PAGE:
World Bulletin / News Desk
Sea ice in the Arctic Ocean is likely to shrink to a record small size sometime next week, and then keep on melting, a scientist at the U.S. National Snow and Ice Data Center said on Monday.
"A new daily record ... would be likely by the end of August," said Ted Scambos, lead scientist at the data center, which monitors ice in the Arctic and elsewhere. "Chances are it will cross the previous record while we're still in sea ice retreat."
The amount of sea ice in the Arctic is important because this region is a potent global weather-maker, sometimes characterized as the world's air conditioner. This year, the loss of sea ice in the Arctic has suggested a possible opening of the Northwest Passage north of Canada and Alaska and the Northern Sea Route by Europe and Siberia. As parts of the Arctic melted, 2012 also set records for heat and drought in much of the Northern Hemisphere temperate zone, especially the continental United States.
This summer could see the ice retreat to less than 1.5 million square miles (4 million square km), an unprecedented low, Scambos said.
The previous record was set in 2007, when Arctic ice cover shrank to 1.66 million square miles (4.28 million square km), 23 percent below the earlier record set in 2005 and 39 percent below the long-term average from 1979 to 2000.
However, 2007 was a jaw-dropping "perfect storm" of conditions that primed the area for thawing sea ice: warmer and sunnier than usual, with extremely warm ocean water and winds all working together to melt the Arctic.
Last year, Arctic sea ice extended over the second-smallest area on record, but that was considered to be closer to a "new normal" rather than the extreme conditions of 2007, NSIDC said then.
This year is similar to 2011, Scambos said by telephone from Colorado. The melt season started between 10 days to two weeks earlier than usual in some critical areas including northern Europe and Siberia.
SIGNS OF CLIMATE CHANGE
If the sea ice record is broken this month, that would be unusually early in the season; last year's low point came on Sept. 9, 2011.
Typically, the melting of Arctic sea ice slows down in August as the Northern Hemisphere moves toward fall, but this year, it has speeded up, Scambos said. "I doubt there's been another year that had as rapid an early August retreat," he said.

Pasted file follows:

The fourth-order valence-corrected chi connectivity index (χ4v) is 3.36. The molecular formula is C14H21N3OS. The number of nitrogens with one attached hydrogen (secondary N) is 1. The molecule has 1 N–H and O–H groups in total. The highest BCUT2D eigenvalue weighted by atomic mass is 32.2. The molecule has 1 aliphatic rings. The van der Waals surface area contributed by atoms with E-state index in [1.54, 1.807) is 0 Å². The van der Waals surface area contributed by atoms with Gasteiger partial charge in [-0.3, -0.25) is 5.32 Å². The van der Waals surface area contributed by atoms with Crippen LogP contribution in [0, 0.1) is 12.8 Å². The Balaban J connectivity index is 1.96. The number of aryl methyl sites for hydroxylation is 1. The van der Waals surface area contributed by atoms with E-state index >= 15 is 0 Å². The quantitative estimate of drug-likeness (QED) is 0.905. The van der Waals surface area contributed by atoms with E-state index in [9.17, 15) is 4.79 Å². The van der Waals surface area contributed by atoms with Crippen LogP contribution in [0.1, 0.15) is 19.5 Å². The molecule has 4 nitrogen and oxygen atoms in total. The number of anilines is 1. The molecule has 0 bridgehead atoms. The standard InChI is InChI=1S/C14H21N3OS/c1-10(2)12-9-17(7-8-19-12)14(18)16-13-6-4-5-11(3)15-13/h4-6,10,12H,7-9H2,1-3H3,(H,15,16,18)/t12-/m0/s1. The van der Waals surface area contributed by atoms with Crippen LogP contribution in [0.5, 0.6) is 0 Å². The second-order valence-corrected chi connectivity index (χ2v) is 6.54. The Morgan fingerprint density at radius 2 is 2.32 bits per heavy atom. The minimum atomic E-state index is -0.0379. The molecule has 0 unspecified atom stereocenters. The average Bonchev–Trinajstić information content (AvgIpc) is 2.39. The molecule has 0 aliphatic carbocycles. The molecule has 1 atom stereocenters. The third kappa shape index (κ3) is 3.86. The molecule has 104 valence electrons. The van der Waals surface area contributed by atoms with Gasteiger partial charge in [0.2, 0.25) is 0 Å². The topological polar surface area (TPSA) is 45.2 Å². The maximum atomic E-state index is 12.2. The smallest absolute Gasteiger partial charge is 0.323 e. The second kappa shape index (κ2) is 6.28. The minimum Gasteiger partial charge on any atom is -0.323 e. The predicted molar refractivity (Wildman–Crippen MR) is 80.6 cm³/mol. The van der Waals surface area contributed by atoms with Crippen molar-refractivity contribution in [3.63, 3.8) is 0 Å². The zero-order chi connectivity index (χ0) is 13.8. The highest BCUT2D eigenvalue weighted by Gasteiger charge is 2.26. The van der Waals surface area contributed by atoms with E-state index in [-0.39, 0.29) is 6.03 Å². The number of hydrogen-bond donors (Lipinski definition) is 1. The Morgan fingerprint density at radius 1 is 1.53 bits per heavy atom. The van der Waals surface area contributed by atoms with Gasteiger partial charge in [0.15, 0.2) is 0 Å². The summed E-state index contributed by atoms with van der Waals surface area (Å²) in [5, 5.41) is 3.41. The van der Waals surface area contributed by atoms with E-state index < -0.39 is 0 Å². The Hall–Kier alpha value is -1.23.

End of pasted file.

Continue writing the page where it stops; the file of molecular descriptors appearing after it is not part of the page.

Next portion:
Overall, the decline of Arctic sea ice has happened faster than projected by the United Nations Intergovernmental Panel on Climate Change five years ago, according to NSIDC data ( http://nsidc.org/news/images/20070430Figure1.png ).
To Scambos, these are clear signs of climate change spurred by human activities, notably the emission of heat-trapping greenhouse gases including carbon dioxide.
"Everything about this points in the same direction: we've made the Earth warmer," he said.
This summer has also seen unusual melting of the ice sheet covering Greenland, with NASA images showing that for a few days in July, 97 percent of the northern island's surface was thawing. The same month also saw an iceberg twice the size of Manhattan break free from Greenland's Petermann Glacier.
The change is apparent from an NSIDC graphic showing current Arctic ice cover compared with the 1979-2000 average, Scambos said. The graphic is online at http://nsidc.org/arcticseaicenews/ .
"What you're seeing is more open ocean than you're seeing ice," he said. "It just simply doesn't look like what a polar scientist expects the arctic to look like. It's wide open and the (ice) cap is very small. It's a visceral thing. You look at it and that just doesn't look like the Arctic Ocean any more."
Roughly 70 million tonnes of fibres are traded globally per year, but nearly two thirds are made from non-renewable products like petroleum and natural gas.
Researchers havfe said that the flaw leaves data stored by apps vulnerable with almost every category of app considered vulnerable
SpaceX revealed Monday that it is building a test track for the Hyperloop, a concept for ultra-fast ground transport the company’s CEO, Elon Musk, unveiled.
Biologists have created chicken embryos with dinosaur-like faces by tinkering with the molecules that build the birds' beaks.
Product available for pre-order in nine countries but devices won’t ship for weeks.
Nobel Prize-winning scientists' discovery can be manufactured cheaper thanks to Nanografi process.
Most industry experts expect the first product of 5G technology in the run-up to the Tokyo Olympics in 2020.
The slowdown in the rate of rising temperatures, from faster gains in the 1980s and 1990s, has puzzled scientists because heat-trapping greenhouse gas emissions
The discovery challenges currently held theories that black holes and their host galaxies grew in relative lockstep over the eons.
Australian researchers are developing the new way to have a final product for Boeing Co, Airbus Group NV, very quickly than now. 3D printing can cut production times for components from three months to just six days.
Bogachev is charged in the United States with running a computer attack network called GameOver Zeus that allegedly stole more than $100 million from online bank accounts.
The account started sharing videos and photos of the militant group a few days ago
U.S., UK spies hacked SIM card maker Gemalto's system, Intercept says, giving spies ability to monitor calls on billions of phones
The next time an earthquake hits the Pacific Northwest, a handful of computers in offices across the region will have access to a software that will send out an alarm, alerting people before the earthquake strikes.
Researchers in Britain have discovered that limpet teeth exhibit a strength that is potentially higher than spider silk.